Feathering Your Empty Nest

By: Gregory Popcak


Kim and Alex are getting ready to send their son, AJ, to college.     “It’s been a crazy-busy time” says Alex. “I never would have believed how much was involved in getting a kid off to school, but first with the campus visits and applications and financial aid forms and then the shopping and packing I haven’t known which end is up for months.”  Kim agrees.   “It’s been a wild ride.   And then add to it the whole “empty nest” thing.   I’m excited to have more time for Alex and to pursue some of my own interests, but it’s been really hard letting go.   It kind of surprised me, actually.   I have a good relationship with AJ, and I really like being a mom.   I’m not sure I’m ready to give all that up yet. It hurts to think about it”

Empty nest syndrome isn’t a clinical diagnosis, but that doesn’t make it hurt any less. Empty nest syndrome can include symptoms similar to depression; crying, social withdrawal, feelings of loneliness and isolation, as well as significant marital distress.   According to some experts, up to 75% of parents experience some symptoms of empty-nest syndrome and although people usually attribute the majority of empty-nest related issues to moms, research shows that it hits dads just as hard.   Of course, it’s not all bad news.   For parents who are prepared, research shows that the empty-nest years can be a great time for getting new levels of enjoyment out of your marriage and your personal life.   Here are some things you need to keep in mind as you are approaching–or weathering–the transition into the empty nest.

Ask God for Strength and Wisdom.

Beth-Ann has three kids, the youngest of which, Ben, is a freshman at a college several hours away. It’s been hard to let go, but Beth-Ann draws a lot of strength from her prayer life. “The more I’m able to draw closer to God the more I feel like he’s taking care of things.   Of course I worry about my kids, but it’s just easier to let go of some of it anyway if I know God is looking out for them.   Of course, I save some of those prayers for myself too.   Hopefully, I have a lot of life left in me yet and I need to figure out what God wants me to do with my time.   I still have a lot to sort out, but I feel good about where things are going.”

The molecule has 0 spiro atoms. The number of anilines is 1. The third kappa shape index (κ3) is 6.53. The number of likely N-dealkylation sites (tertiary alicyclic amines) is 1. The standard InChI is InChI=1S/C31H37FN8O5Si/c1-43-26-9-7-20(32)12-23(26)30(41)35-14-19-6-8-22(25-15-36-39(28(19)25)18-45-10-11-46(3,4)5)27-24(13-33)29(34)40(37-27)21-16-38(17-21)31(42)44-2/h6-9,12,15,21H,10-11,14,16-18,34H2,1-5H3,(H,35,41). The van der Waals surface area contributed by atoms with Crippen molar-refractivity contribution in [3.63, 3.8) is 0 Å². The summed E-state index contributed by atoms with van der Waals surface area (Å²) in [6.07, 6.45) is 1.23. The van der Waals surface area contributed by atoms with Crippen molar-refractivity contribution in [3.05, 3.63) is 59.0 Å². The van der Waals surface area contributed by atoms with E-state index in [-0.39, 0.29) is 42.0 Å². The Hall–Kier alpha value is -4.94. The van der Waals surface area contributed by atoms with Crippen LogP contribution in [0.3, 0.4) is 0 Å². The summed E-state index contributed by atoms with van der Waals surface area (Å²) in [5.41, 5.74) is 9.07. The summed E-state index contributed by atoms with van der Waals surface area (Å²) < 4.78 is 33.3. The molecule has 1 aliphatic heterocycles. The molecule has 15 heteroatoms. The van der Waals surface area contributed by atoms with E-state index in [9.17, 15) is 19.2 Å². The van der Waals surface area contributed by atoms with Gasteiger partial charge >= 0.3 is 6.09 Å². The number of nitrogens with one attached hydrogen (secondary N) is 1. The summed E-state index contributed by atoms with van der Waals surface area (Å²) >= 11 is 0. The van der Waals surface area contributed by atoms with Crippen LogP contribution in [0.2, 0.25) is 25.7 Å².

Research consistently shows that prayerful people handle stress and life-transitions better than those who do not have an active prayer-life.   The empty-nest years present many challenges that can become opportunities if you have the right attitude about them.   The chance to take your marriage to the next level and to discover new ways to develop your talents and lead a meaningful life well-into your later years can seem less intimidating when you can feel a strong connection with God and know that he still has great things in store for you.  Make sure to schedule regular time for prayer and simple spiritual reading each day. Take more advantage of the sacraments and parish life.  If you really want to take your spiritual life to the next level, talk with your pastor about locating a spiritual director–a person who is mature in the faith and can help you with accountability and support as you seek to discover the next step in God’s plan for your life.

This isn’t an ending. It’s a new beginning.

Eric shook his head and laughed.   “I was worried that I wouldn’t ever hear from my kids  once they left the house.   I think they talk to me more now than when they were living here!   The oldest called me about a minor issue with her new baby.   My second is constantly calling because he is having a tough time deciding on a major.   It’s funny.   My relationship with my kids is definitely different now that they’re grown or growing up, but I’m no less busy as a parent than I was when they were living under my roof!”